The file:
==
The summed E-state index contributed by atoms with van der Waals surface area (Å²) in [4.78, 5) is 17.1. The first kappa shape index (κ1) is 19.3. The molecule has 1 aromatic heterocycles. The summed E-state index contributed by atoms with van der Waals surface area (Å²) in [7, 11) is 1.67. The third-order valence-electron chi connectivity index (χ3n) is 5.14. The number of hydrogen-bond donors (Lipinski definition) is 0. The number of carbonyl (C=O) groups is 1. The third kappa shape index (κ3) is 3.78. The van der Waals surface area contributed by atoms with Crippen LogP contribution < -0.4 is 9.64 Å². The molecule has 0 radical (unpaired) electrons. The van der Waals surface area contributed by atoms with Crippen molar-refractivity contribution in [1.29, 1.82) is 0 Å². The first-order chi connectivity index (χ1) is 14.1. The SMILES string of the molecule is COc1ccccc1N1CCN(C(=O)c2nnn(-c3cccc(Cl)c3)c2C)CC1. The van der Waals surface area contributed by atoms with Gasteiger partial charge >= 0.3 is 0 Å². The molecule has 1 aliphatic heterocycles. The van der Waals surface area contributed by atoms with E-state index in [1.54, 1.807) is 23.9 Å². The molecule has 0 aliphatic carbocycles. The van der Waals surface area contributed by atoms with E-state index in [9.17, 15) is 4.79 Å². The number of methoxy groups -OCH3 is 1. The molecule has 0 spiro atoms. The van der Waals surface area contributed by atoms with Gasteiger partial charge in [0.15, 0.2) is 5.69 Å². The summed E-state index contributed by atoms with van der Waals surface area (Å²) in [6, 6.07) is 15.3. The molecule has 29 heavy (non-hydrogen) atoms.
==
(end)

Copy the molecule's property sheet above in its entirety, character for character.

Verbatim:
The summed E-state index contributed by atoms with van der Waals surface area (Å²) in [4.78, 5) is 17.1. The first kappa shape index (κ1) is 19.3. The molecule has 1 aromatic heterocycles. The summed E-state index contributed by atoms with van der Waals surface area (Å²) in [7, 11) is 1.67. The third-order valence-electron chi connectivity index (χ3n) is 5.14. The number of hydrogen-bond donors (Lipinski definition) is 0. The number of carbonyl (C=O) groups is 1. The third kappa shape index (κ3) is 3.78. The van der Waals surface area contributed by atoms with Crippen LogP contribution < -0.4 is 9.64 Å². The molecule has 0 radical (unpaired) electrons. The van der Waals surface area contributed by atoms with Crippen molar-refractivity contribution in [1.29, 1.82) is 0 Å². The first-order chi connectivity index (χ1) is 14.1. The SMILES string of the molecule is COc1ccccc1N1CCN(C(=O)c2nnn(-c3cccc(Cl)c3)c2C)CC1. The van der Waals surface area contributed by atoms with Gasteiger partial charge >= 0.3 is 0 Å². The molecule has 1 aliphatic heterocycles. The van der Waals surface area contributed by atoms with E-state index in [1.54, 1.807) is 23.9 Å². The molecule has 0 aliphatic carbocycles. The van der Waals surface area contributed by atoms with E-state index in [9.17, 15) is 4.79 Å². The number of methoxy groups -OCH3 is 1. The molecule has 0 spiro atoms. The van der Waals surface area contributed by atoms with Gasteiger partial charge in [0.15, 0.2) is 5.69 Å². The summed E-state index contributed by atoms with van der Waals surface area (Å²) in [6, 6.07) is 15.3. The molecule has 29 heavy (non-hydrogen) atoms.